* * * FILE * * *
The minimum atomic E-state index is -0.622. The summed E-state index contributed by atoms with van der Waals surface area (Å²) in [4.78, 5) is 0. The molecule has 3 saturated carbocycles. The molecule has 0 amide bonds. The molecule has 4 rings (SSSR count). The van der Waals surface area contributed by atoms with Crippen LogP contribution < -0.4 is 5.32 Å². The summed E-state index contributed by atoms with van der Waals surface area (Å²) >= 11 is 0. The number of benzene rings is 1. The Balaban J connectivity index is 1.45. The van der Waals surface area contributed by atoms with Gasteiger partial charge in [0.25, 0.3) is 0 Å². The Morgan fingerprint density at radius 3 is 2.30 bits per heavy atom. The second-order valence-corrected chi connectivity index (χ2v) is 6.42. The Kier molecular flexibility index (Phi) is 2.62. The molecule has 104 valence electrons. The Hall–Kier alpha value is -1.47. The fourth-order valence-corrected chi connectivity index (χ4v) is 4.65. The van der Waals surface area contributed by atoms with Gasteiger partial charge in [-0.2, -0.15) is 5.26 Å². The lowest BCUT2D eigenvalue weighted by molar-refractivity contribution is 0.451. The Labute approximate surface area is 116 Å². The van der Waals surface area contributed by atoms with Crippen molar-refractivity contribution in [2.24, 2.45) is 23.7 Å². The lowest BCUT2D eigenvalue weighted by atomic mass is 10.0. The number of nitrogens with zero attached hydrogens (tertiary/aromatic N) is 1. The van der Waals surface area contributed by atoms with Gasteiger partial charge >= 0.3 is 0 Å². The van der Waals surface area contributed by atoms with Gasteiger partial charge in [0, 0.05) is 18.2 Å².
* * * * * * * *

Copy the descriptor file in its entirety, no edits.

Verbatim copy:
The minimum atomic E-state index is -0.622. The summed E-state index contributed by atoms with van der Waals surface area (Å²) in [4.78, 5) is 0. The molecule has 3 saturated carbocycles. The molecule has 0 amide bonds. The molecule has 4 rings (SSSR count). The van der Waals surface area contributed by atoms with Crippen LogP contribution < -0.4 is 5.32 Å². The summed E-state index contributed by atoms with van der Waals surface area (Å²) >= 11 is 0. The number of benzene rings is 1. The Balaban J connectivity index is 1.45. The van der Waals surface area contributed by atoms with Gasteiger partial charge in [0.25, 0.3) is 0 Å². The Morgan fingerprint density at radius 3 is 2.30 bits per heavy atom. The second-order valence-corrected chi connectivity index (χ2v) is 6.42. The Kier molecular flexibility index (Phi) is 2.62. The molecule has 104 valence electrons. The Hall–Kier alpha value is -1.47. The fourth-order valence-corrected chi connectivity index (χ4v) is 4.65. The van der Waals surface area contributed by atoms with Gasteiger partial charge in [-0.2, -0.15) is 5.26 Å². The lowest BCUT2D eigenvalue weighted by molar-refractivity contribution is 0.451. The Labute approximate surface area is 116 Å². The van der Waals surface area contributed by atoms with Crippen molar-refractivity contribution in [2.24, 2.45) is 23.7 Å². The lowest BCUT2D eigenvalue weighted by atomic mass is 10.0. The number of nitrogens with zero attached hydrogens (tertiary/aromatic N) is 1. The van der Waals surface area contributed by atoms with Gasteiger partial charge >= 0.3 is 0 Å². The van der Waals surface area contributed by atoms with Gasteiger partial charge in [0, 0.05) is 18.2 Å².